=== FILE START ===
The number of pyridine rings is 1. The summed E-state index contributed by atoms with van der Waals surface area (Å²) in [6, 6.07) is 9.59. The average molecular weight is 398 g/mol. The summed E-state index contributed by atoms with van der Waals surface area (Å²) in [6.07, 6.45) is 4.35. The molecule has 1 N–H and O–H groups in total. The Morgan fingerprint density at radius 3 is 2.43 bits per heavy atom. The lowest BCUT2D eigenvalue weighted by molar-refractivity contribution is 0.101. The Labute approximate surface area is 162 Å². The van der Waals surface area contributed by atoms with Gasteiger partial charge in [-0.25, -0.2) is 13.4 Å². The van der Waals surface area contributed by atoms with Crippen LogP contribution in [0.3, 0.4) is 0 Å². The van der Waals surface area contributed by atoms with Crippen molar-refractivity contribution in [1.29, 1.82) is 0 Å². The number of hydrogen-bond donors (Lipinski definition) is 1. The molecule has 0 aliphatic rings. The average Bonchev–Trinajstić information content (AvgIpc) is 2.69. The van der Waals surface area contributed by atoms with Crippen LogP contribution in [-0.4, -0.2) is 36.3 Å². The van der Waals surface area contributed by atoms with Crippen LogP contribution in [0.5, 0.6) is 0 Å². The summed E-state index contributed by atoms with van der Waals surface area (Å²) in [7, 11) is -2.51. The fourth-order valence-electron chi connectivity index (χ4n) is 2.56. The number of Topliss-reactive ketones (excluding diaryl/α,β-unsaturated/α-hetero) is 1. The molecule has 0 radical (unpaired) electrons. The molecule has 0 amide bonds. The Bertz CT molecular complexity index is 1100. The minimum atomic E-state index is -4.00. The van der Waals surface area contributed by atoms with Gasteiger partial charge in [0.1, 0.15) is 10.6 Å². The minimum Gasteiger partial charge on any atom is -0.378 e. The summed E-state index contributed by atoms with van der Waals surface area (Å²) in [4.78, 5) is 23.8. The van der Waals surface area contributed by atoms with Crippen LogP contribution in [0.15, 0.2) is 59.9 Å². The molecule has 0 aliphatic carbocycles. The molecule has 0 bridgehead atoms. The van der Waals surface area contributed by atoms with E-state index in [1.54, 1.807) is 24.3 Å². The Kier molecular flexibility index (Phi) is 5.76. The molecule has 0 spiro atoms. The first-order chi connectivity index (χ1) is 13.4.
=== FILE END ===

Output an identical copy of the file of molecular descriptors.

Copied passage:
The number of pyridine rings is 1. The summed E-state index contributed by atoms with van der Waals surface area (Å²) in [6, 6.07) is 9.59. The average molecular weight is 398 g/mol. The summed E-state index contributed by atoms with van der Waals surface area (Å²) in [6.07, 6.45) is 4.35. The molecule has 1 N–H and O–H groups in total. The Morgan fingerprint density at radius 3 is 2.43 bits per heavy atom. The lowest BCUT2D eigenvalue weighted by molar-refractivity contribution is 0.101. The Labute approximate surface area is 162 Å². The van der Waals surface area contributed by atoms with Gasteiger partial charge in [-0.25, -0.2) is 13.4 Å². The van der Waals surface area contributed by atoms with Crippen LogP contribution in [0.3, 0.4) is 0 Å². The van der Waals surface area contributed by atoms with Crippen molar-refractivity contribution in [1.29, 1.82) is 0 Å². The number of hydrogen-bond donors (Lipinski definition) is 1. The molecule has 0 aliphatic rings. The average Bonchev–Trinajstić information content (AvgIpc) is 2.69. The van der Waals surface area contributed by atoms with Crippen LogP contribution in [-0.4, -0.2) is 36.3 Å². The van der Waals surface area contributed by atoms with Crippen LogP contribution in [0.5, 0.6) is 0 Å². The summed E-state index contributed by atoms with van der Waals surface area (Å²) in [7, 11) is -2.51. The fourth-order valence-electron chi connectivity index (χ4n) is 2.56. The number of Topliss-reactive ketones (excluding diaryl/α,β-unsaturated/α-hetero) is 1. The molecule has 0 radical (unpaired) electrons. The molecule has 0 amide bonds. The Bertz CT molecular complexity index is 1100. The minimum atomic E-state index is -4.00. The van der Waals surface area contributed by atoms with Gasteiger partial charge in [0.1, 0.15) is 10.6 Å². The minimum Gasteiger partial charge on any atom is -0.378 e. The summed E-state index contributed by atoms with van der Waals surface area (Å²) in [4.78, 5) is 23.8. The van der Waals surface area contributed by atoms with Crippen LogP contribution in [0.15, 0.2) is 59.9 Å². The molecule has 0 aliphatic carbocycles. The molecule has 0 bridgehead atoms. The van der Waals surface area contributed by atoms with E-state index in [1.54, 1.807) is 24.3 Å². The Kier molecular flexibility index (Phi) is 5.76. The molecule has 0 spiro atoms. The first-order chi connectivity index (χ1) is 13.4.